[00:32:07] Sophia Elliott: It is awful. And look, I don’t in any way say that it’s malicious. But we really, as adults need to overcome our own sense of. I don’t know self-esteem of who we are and just sometimes be able to say, actually, I don’t know enough about this. I’m going to find out more or, what is it about that scenario that rubs teachers and schools so readily the wrong way that there’s this impasse that we’ve not yet been able to obviously across the board be able to move on from, and we, it’s almost like we just need that collective understanding that it is, it’s outside the box.

[00:32:49] Teachers schools do not have the adequate training understanding. That’s it’s not anyone’s fault. It’s where we’re at. Let’s just acknowledge that and be open to what it is we need to do. Because like you said earlier, if there’s a thousand highly gifted kids here just in our town, like where are the rest?

[00:33:10] What are they doing? Do we even know, do the other even identified because the reality is, and the research shows as well, gifted. Those there’s a good chance. A lot of those gifted kids are underachieving and hiding and masking and trying to fit in. They know that they’re different. And I noticed that you’re also acknowledged that sense of difference.

[00:33:34] And there’s a couple of quotes there and I’ll just read them a couple quickly if that’s okay. And you said one reported, her son knew he was different from a young age and this caused distress. When he was three, he kept asking me, why am I different? Why am I different? And he burst into tears and he knew he was different.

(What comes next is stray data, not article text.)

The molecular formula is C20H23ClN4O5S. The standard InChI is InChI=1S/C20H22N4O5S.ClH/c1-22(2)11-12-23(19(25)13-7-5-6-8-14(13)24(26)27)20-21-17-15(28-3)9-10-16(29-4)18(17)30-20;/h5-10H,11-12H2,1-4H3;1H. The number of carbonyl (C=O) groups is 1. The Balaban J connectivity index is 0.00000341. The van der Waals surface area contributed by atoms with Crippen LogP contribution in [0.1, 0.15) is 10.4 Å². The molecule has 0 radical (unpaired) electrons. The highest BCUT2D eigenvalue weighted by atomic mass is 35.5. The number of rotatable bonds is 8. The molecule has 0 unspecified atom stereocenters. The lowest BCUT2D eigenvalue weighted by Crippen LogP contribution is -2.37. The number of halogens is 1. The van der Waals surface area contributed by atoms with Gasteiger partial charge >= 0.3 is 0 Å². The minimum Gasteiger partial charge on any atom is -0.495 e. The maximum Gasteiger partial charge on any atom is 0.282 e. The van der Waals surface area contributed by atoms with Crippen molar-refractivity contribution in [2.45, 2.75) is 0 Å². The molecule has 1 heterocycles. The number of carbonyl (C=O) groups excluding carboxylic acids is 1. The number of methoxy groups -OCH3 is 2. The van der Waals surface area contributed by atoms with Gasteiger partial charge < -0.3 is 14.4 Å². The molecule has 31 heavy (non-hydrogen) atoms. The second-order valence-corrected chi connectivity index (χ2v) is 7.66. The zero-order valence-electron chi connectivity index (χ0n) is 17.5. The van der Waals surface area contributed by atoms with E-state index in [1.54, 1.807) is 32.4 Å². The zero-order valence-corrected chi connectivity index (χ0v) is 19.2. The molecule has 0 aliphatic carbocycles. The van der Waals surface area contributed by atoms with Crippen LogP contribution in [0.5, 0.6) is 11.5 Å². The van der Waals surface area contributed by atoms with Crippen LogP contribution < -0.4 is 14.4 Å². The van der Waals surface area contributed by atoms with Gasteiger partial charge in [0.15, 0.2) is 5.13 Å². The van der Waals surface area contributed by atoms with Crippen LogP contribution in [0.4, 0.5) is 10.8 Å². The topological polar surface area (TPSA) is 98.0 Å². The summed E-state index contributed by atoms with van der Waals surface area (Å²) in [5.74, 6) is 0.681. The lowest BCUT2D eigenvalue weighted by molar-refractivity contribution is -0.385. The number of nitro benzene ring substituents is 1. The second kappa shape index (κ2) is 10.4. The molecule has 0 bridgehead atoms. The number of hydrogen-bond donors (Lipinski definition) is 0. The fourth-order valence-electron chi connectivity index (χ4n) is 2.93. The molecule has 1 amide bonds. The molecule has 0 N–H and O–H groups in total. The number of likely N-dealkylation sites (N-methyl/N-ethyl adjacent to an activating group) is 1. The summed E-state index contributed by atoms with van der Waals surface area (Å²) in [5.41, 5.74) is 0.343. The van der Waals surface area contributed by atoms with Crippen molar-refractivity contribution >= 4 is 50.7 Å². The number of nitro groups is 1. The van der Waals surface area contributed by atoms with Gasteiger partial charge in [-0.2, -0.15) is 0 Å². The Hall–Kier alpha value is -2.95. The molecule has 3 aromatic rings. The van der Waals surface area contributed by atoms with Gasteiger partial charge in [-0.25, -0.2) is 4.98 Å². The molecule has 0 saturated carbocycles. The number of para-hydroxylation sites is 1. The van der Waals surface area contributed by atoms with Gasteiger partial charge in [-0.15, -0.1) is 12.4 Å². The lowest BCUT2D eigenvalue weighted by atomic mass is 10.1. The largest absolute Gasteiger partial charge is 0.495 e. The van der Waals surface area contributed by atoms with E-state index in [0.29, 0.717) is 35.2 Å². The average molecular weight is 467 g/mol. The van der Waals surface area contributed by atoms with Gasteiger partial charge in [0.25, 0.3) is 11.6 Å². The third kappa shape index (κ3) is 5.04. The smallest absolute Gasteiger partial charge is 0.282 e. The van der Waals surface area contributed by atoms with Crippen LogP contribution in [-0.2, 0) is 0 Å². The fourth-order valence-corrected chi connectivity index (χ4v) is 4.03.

[00:33:55] He said to me,

[00:33:58] yeah, I know I’m only

[00:33:59] ever going to make your friends. I’m like, I’m trying to read that without crying. I’m like, oh, that’s devastating. And the participant or two participants talked about feeling broken as a reason for withdrawing their children from their first chosen school. One stated that she enrolled her child at the selective school because I wanted her to feel like she fit in because I didn’t want her to feel as like she was broken.

[00:34:27] And I don’t want her to grow up thinking that these things that are wrong with her, that she needs to change. That they’re just part of how her brain is wired. Yeah. Just devastating to me that we’ve got all these young kids at primary school thinking there’s something wrong with them. They’re broken because they know they don’t fit in.

[00:34:45]There’s no yeah. We’re deluding ourselves. If we think gifted kids don’t know that they don’t fit.

[00:34:50]Deb Nurton: And some of them do try to fit in. And there was that was in the research as well that that the, there, they looked at a number of those researchers looked at a number of ways that gifted children try to fit into a  regular school.

[00:35:04] And I think the, if I remember right the main way was they would plicate their their fellow students. So there was the example given that, if there had been a, this was with high school children, if there had been a hard test and, the group of friends were talking about how hard the test was, but the gifted child found it fairly straightforward.

[00:35:28]And then they said, how did you find it? What the what the gifted child would do is, just. Try to brush it off, placate them and go, oh yeah, it was, yeah. It was hard. Wasn’t it? And and so there’s that constant feeling that your different to the other people.